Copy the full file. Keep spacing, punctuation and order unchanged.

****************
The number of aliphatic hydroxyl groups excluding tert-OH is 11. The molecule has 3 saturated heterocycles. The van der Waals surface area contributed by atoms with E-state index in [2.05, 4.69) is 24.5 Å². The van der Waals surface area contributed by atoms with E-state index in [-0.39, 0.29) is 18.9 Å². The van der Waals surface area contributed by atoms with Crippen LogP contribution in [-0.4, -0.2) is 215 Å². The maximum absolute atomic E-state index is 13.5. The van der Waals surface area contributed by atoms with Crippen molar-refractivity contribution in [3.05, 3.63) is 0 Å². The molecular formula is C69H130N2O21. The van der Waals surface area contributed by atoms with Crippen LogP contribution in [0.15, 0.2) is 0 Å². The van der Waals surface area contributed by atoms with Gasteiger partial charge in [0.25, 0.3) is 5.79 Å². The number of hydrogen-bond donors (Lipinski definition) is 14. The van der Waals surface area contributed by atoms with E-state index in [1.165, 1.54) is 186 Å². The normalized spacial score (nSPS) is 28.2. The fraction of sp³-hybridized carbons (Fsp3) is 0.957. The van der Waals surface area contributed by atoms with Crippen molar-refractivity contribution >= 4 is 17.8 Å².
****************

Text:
The number of aliphatic hydroxyl groups excluding tert-OH is 11. The molecule has 3 saturated heterocycles. The van der Waals surface area contributed by atoms with E-state index in [2.05, 4.69) is 24.5 Å². The van der Waals surface area contributed by atoms with E-state index in [-0.39, 0.29) is 18.9 Å². The van der Waals surface area contributed by atoms with Crippen LogP contribution in [-0.4, -0.2) is 215 Å². The maximum absolute atomic E-state index is 13.5. The van der Waals surface area contributed by atoms with Crippen molar-refractivity contribution in [3.05, 3.63) is 0 Å². The molecular formula is C69H130N2O21. The van der Waals surface area contributed by atoms with Crippen LogP contribution in [0.15, 0.2) is 0 Å². The van der Waals surface area contributed by atoms with Gasteiger partial charge in [0.25, 0.3) is 5.79 Å². The number of hydrogen-bond donors (Lipinski definition) is 14. The van der Waals surface area contributed by atoms with E-state index in [1.165, 1.54) is 186 Å². The normalized spacial score (nSPS) is 28.2. The fraction of sp³-hybridized carbons (Fsp3) is 0.957. The van der Waals surface area contributed by atoms with Crippen molar-refractivity contribution >= 4 is 17.8 Å².